FILM REVIEW: Mr. and Mrs. Smith (2005)

smith

Already 14 years since this came out? Wow. Anyway, even if you never saw this one you probably know about the real-life behind-the-scenes drama of Angelina Jolie and Brad Pitt beginning their relationship as an on-set affair. But let’s not focus on that, okay?

Here and now, the movie is the thing. And what an odd, somewhat imaginative, guilty pleasure blend of murderous action, high-tech spy/assassin gadgetry, passion, sex, and over-the-top comedy this thing is!

Angelina and Brad seem like an upscale married couple whose domestic life has just gone a little stale. She is supposed to be head of a Wall Street firm, while Brad leads a major construction outfit. Of course, in both cases their lucrative ‘day jobs’ are merely cover stories. They’re actually two of the world’s most accomplished (and cheerfully deadly) professional assassins.

The catch is, neither knows about the other one’s ‘real’ job.

Then their rival agencies trick them into trying to eliminate one another. Why? Your guess is as good as mine.

In any event, they go through a lot of over-the-top violence and in the process wreck several buildings, including their own home. Apparently, being seriously pissed at one another for constantly lying about their true selves and then employing all manner of high-tech weapons in a frenzied effort to off your spouse is the key to rekindling faded marital passion. For after ravaging their once-pretty home, they find themselves unable to finish the job and promptly have some very spirited make-up sex in the rubble.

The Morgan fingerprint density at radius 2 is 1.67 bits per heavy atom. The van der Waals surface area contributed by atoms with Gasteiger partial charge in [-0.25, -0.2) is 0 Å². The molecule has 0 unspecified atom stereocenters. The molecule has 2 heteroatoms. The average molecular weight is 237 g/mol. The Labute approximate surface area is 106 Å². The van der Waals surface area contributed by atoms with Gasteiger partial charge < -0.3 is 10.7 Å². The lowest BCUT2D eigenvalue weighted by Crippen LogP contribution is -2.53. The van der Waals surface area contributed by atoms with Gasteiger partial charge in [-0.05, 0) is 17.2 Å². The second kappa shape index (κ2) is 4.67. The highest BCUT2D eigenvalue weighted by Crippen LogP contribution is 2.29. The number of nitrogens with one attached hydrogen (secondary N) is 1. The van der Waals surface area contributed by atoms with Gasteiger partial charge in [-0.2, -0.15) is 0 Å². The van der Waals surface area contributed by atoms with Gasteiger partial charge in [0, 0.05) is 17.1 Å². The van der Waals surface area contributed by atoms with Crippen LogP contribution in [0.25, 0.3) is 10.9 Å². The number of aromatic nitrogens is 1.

Clueless neighbors call the cops (blasting away at one another caused excessive noise), but the happy/mostly undressed couple convince them it was all some over-enthusiastic home remodeling. Neighbors and cops go away, bemused by it all.

Too bad their employers are as easily satisfied. Both agencies want them dead (why? Still a bit fuzzy on that front). So there’s more, on-the-run action and lots of body-armored and well-armed opponents to survive/slaughter.

A last, absurd but exciting massacre of a nameless hit team finds our stars the last two killers standing and their marriage restored to its previous level of passion.

Direct Doug Liman employs couple’s therapy sessions where Angelina and Brad are seated, facing the camera about the state of their union as a framing device. At the film’s very beginning they’re bored with each other, not to mention burdened by secret lives they don’t acknowledge as important. In the course of periodic interludes of talking with the unseen marriage therapist, we get flashbacks and following the ultimate shoot-out they face the camera/therapist one last time, blissful and content.

The blending of typical marital tensions (lying about everything is NOT a good basis for a relationship) with all sorts of flashy secret agent stuff, impressively vigorous stunt work and extreme violence is an absurd sort of mash-up. It cries out to treat it all as a ridiculous comedy and the cast plays it as such to good, if utterly unrealistic, effect.

Adding to the fun nonsense, the main couple have a pair of co-worker/confidants. Vince Vaughan is an agent who still lives with his Mom; Kerry Washington as Angelina’s assistant/best pal is more dignified, if less memorable. They have the thankless task of playing the loyal friends/supportive sounding boards to the stars.

It’s all a fairly mindless romp, despite the body-count and multiple ruined sets. But fun, nonetheless.

Of course, having functional brain cells, I wondered why the spy agencies would let them both live, after investing (and losing) so many of their other hit teams in trying to wipe the again-happy couple out.

But rational questions have little or no place in this kind of entertainingly loony filmmaking. Just put your better judgement on hold, kick back and let it all wash over you.

 

 

 

 

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